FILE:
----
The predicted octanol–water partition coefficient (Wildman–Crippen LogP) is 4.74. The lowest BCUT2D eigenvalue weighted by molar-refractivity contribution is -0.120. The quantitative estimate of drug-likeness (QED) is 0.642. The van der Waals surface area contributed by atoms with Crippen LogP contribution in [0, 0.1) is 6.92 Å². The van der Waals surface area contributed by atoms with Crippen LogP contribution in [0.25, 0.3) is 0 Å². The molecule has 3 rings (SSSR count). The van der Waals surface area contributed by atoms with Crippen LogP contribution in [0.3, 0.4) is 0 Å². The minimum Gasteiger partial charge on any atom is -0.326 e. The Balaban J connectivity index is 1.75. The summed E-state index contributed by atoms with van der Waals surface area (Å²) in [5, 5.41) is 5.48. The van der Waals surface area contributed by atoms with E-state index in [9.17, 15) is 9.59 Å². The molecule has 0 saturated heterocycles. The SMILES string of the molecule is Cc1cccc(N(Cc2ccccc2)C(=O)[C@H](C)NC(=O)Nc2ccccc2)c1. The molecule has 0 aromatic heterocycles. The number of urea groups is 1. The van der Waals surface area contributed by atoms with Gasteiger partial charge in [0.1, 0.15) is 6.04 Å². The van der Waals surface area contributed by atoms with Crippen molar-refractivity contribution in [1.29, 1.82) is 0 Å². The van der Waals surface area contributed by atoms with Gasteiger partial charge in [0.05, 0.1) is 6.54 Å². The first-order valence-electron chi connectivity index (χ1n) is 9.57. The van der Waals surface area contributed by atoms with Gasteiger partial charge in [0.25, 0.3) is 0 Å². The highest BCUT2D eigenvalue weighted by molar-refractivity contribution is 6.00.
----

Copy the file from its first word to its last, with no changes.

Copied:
The predicted octanol–water partition coefficient (Wildman–Crippen LogP) is 4.74. The lowest BCUT2D eigenvalue weighted by molar-refractivity contribution is -0.120. The quantitative estimate of drug-likeness (QED) is 0.642. The van der Waals surface area contributed by atoms with Crippen LogP contribution in [0, 0.1) is 6.92 Å². The van der Waals surface area contributed by atoms with Crippen LogP contribution in [0.25, 0.3) is 0 Å². The molecule has 3 rings (SSSR count). The van der Waals surface area contributed by atoms with Crippen LogP contribution in [0.3, 0.4) is 0 Å². The minimum Gasteiger partial charge on any atom is -0.326 e. The Balaban J connectivity index is 1.75. The summed E-state index contributed by atoms with van der Waals surface area (Å²) in [5, 5.41) is 5.48. The van der Waals surface area contributed by atoms with E-state index in [9.17, 15) is 9.59 Å². The molecule has 0 saturated heterocycles. The SMILES string of the molecule is Cc1cccc(N(Cc2ccccc2)C(=O)[C@H](C)NC(=O)Nc2ccccc2)c1. The molecule has 0 aromatic heterocycles. The number of urea groups is 1. The van der Waals surface area contributed by atoms with Gasteiger partial charge in [0.1, 0.15) is 6.04 Å². The van der Waals surface area contributed by atoms with Crippen molar-refractivity contribution in [1.29, 1.82) is 0 Å². The van der Waals surface area contributed by atoms with Gasteiger partial charge in [0.05, 0.1) is 6.54 Å². The first-order valence-electron chi connectivity index (χ1n) is 9.57. The van der Waals surface area contributed by atoms with Gasteiger partial charge in [0.25, 0.3) is 0 Å². The highest BCUT2D eigenvalue weighted by molar-refractivity contribution is 6.00.